(Previously published on Feedstuffs on June 24, 2019)
Adverse weather conditions during or after baling can allow mold growth, but pastures may also pose contamination risk.
With the abundance of rain that has fallen in the Midwest over the last several weeks, farmers and ranchers are likely dealing with moldy hay and spoiled feed. Moldy or spoiled feed can present a health risk for multiple species, Oklahoma State University Cooperative Extension equine specialist Kris Hiney said.
“Hay can be unfit for livestock due to excessive moisture while baling or exposure to the elements, such as excessive rain or flooding. Molds present in the feed may contain mycotoxins, which can cause significant health issues,” Hiney said. “While only some molds produce mycotoxins, these are visually unable to be differentiated, and the presence of mycotoxins is difficult to assess.”
Animals that consume contaminated feeds can experience liver and kidney damage, neurologic disorders and estrogenic effects. While mycotoxins may not always cause clinical diseases, they can interact with animal stressors to decrease efficiency and reproduction and increase disease incidence, which producers may not directly attribute to the feedstuff, Oklahoma State said.
Adverse weather conditions during or after baling can allow mold growth, because mold grows and thrives in warm and wet conditions. Hay with 14-15% moisture is subject to mold. Humidity, along with prematurely baling or excessive rain and flooding events, can promote mold growth.
Hiney said it is important for producers of all forage-consuming species, including cattle, sheep, goats and horses, to carefully monitor animal performance when weather conditions have increased the likelihood of spoiled or moldy forage.
“While mycotoxins typically are associated with grains, forage also can contain disease-causing agents,” she said. “Ochratoxin is typically associated with only death in young calves, as it’s rapidly degraded in the rumen in more mature animals. However, this mycotoxin has been associated with cattle deaths and abortions believed to be due to disruption phenylalanine metabolism.”
Aspergillus fumigatus is a mycotoxin found more frequently in hay. Animals that consume hay containing this mycotoxin will exhibit symptoms similar to those of protein deficiencies or malnutrition, including poor haircoat, immunodeficiency and poor performance, Hiney said. Animals already stressed by environmental conditions may experience suppressed immune systems if they consume contaminated hay.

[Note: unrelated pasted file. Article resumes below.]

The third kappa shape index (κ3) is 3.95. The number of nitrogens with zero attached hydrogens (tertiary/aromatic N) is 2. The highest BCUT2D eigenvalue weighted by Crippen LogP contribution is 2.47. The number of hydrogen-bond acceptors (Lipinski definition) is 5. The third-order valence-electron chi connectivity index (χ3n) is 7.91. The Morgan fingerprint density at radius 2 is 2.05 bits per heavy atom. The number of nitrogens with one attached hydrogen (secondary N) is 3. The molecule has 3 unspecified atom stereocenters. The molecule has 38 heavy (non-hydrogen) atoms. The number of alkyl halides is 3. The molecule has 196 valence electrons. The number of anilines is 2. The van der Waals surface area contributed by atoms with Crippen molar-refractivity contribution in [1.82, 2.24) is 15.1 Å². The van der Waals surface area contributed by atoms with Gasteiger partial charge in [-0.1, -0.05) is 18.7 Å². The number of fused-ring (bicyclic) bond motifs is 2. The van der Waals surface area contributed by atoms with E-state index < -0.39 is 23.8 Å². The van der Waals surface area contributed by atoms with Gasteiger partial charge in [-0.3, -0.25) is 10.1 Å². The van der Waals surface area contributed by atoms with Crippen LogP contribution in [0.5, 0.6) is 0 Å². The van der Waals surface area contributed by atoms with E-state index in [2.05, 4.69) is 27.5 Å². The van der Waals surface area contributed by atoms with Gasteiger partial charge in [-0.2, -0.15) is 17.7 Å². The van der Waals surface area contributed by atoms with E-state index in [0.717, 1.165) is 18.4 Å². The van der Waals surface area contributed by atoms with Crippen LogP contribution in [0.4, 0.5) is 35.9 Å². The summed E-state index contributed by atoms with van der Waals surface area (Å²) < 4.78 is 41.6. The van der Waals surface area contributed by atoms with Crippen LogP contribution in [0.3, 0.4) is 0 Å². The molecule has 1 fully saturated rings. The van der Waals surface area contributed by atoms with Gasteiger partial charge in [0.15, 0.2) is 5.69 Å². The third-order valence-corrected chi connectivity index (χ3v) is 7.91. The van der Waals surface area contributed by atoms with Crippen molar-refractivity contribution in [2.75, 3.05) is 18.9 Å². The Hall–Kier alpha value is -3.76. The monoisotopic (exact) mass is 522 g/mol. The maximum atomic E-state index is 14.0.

Hiney added that producers must look beyond harvest forages, because pastures also are susceptible to mycotoxins.
“Unfortunately, mycotoxins are not easily verified, as their distribution in feed may be highly variable,” she said. “Samples must be handled carefully prior to analysis. Visual appraisal may not be useful for producers, and the use of black lights is not encouraged as a detection methodology.”
Producers concerned with the presence of mycotoxins or mold spores can send samples to a diagnostic lab.
If the presence of mycotoxins can not be verified, producers should carefully monitor herd health regarding reproductive efficiency, feed utilization and gain and overall health status, Hiney said. Keep in mind that even if mycotoxins are not present, the presence of mold can decrease the digestibility of feeds and result in nutrient loss. For example, Hiney said cattle may experience a reduction of 5% in their ability to extract energy. The overall nutrient composition of the diet may need to be increased to compensate for the energy reduction.
“Horse owners should be more vigilant when feeding moldy hay compared to cattle, sheep and goats. Ruminants may be better protected against mycotoxins due to degradation in the rumen. However, chronic exposure in the ruminant can be deleterious and may depend on other dietary factors,” she said.
Alternative forage sources should be investigated, if possible. If moderately moldy hay must be fed, consider having it tested for nutrient content. Spoilage may be sufficient enough to be detected through traditional forage testing. Hiney said it is important to feed in a very well-ventilated area or steam the hay, if possible.
“This is especially true for horses that typically are fed in more confined areas such as stalls and barns. Mold spores and dust can cause significant respiratory disorders to both the animals and the humans handling the feed,” she said. “More importantly, moldy forage may decrease intake due to its palatability, further reducing performance efficiency. Don’t force animals to consume hay by withholding alternative feedstuffs.”